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View Diary: Would a little American nuclear emergency make you look up? We're having one (225 comments)

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  •  It's sad that there's a nuclear power plant with (6+ / 0-)

    some... erhem ...difficulties in an area where there is absolutely no need for nuclear power.

    There already is a rush on wind power globally, but Nebraska hasn't really developed much.

    Compressed air storage is the more likely effective storage method for Nebraska.  G.E. has an interesting storage system in the pipeline.

    "A candle loses nothing by lighting another candle" - Mohammed Nabbous, R.I.P.

    by Lawrence on Tue Jun 07, 2011 at 06:19:01 AM PDT

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    •  A Level 1 notice of a possible event (0+ / 0-)

      becomes "some... erhem ...difficulties" ?????

      How sicko is that ?

      Angry White Males + Crooks + Personality Disorder psychos + KKKwannabes + "Unborn Child" church folk =EQ= The Republicans

      by vets74 on Tue Jun 07, 2011 at 06:56:02 AM PDT

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      •  This does not seem to be the first issue that this (4+ / 0-)

        40 yr. old reactor has had....

        4. Fort Calhoun Nuclear Plant, Nebraska – Failure of emergency equipment

        On Feb. 17, 2010, the NRC sent a team to the nuclear plant after the turbine-driven auxiliary feedwater (AFW) pump automatically shut down shortly after operators started the pump during a monthly test.

        The AFW system is an emergency system that remains in standby mode during normal plant operation. However, although the AFW system plays a vital role in an accident, the NRC investigators found that the pump had failed numerous times over many years. The owner had never found the cause of the problem, and therefore had never taken steps to prevent it.

        The NRC identified four violations of its safety regulations.

        NRC targets Fort Calhoun nuclear plant for more oversight

        By Journal Star Staff and News Wires | Posted: Thursday, March 31, 2011

        Fort Calhoun Nuclear Station, owned by the Omaha Public Power District, is one of three U.S. nuclear power plants that will get increased oversight from regulators because of safety problems and unplanned shutdowns. The primary concern at the station 20 miles north of Omaha appears to be possible flooding.

        And the other 4 decade old nuke plant in Nebraska is not exactly trust-inspiring, either:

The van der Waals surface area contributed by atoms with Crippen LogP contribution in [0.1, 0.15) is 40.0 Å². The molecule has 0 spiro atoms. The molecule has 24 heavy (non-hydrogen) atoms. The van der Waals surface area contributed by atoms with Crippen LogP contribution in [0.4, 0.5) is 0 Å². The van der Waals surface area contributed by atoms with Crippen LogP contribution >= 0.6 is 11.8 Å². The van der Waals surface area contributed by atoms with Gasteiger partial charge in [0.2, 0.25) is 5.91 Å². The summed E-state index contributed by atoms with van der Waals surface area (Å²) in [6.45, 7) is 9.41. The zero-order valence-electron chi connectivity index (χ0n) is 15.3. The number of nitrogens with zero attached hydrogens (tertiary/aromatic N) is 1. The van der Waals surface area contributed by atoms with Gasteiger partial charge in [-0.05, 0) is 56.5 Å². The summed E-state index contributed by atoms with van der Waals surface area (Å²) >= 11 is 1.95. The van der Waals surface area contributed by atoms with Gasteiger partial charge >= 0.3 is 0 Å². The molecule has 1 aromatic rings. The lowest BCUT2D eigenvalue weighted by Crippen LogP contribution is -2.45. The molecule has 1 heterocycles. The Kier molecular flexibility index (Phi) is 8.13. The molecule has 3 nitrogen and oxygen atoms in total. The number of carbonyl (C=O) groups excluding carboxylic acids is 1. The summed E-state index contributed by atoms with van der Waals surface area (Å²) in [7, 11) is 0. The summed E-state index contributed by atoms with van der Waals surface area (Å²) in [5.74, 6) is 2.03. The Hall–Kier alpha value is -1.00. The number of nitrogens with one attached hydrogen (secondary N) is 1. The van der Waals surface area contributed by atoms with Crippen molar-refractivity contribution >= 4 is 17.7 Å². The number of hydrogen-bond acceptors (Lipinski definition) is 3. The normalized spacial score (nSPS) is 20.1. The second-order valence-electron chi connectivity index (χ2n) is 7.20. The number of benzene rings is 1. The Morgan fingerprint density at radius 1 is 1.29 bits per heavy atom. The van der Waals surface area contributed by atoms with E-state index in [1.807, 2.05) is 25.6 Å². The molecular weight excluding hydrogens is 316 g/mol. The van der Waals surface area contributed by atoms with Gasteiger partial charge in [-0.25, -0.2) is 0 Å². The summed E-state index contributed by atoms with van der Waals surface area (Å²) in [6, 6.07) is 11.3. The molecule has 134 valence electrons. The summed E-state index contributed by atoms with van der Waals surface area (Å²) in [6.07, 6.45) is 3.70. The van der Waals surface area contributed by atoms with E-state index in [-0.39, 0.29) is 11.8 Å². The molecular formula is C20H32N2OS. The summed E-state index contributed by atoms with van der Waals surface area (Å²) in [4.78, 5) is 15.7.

Published Sunday May 1, 2011
        Cooper plant has costly problem

        BROWNVILLE, Neb. (AP) — A problem with emergency equipment at southeast Nebraska’s Cooper Nuclear Station is adding to the cost of the plant’s refueling shutdown — a cost that could hit power customers’ pocketbooks.

        The cost of the shutdown, originally budgeted at $31 million, has increased by $5 million as a result of the problem.

        The plant at Brownville — which is operated by Nebraska Public Power District, the state’s largest power utility — was taken offline March 13 for a routine refueling operation.

        That the Fort Calhoun nuke plant received a 20 yr. run time extension in 2003, 10 years before its current license had expired!, pretty much says it all about the immense lobbying power of the nuke industry.

        "A candle loses nothing by lighting another candle" - Mohammed Nabbous, R.I.P.

        by Lawrence on Tue Jun 07, 2011 at 08:12:26 AM PDT

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    •  Wind is too expensive than these (0+ / 0-)

      paid for nuclear the operating costs are very low. The overbuild and natural gas back up would be too expensive at this point. It can incrementally be built up but you don't phase out nuclear until you have the guaranteed, in effect, base load. Which is why natural gas expansion is important to investors in wind energy today.

      Dr. Isaac Asimov: "The most exciting phrase to hear in science, the one that heralds new discoveries, is not 'Eureka!' but 'That's funny ...'"

      by davidwalters on Tue Jun 07, 2011 at 10:51:40 AM PDT

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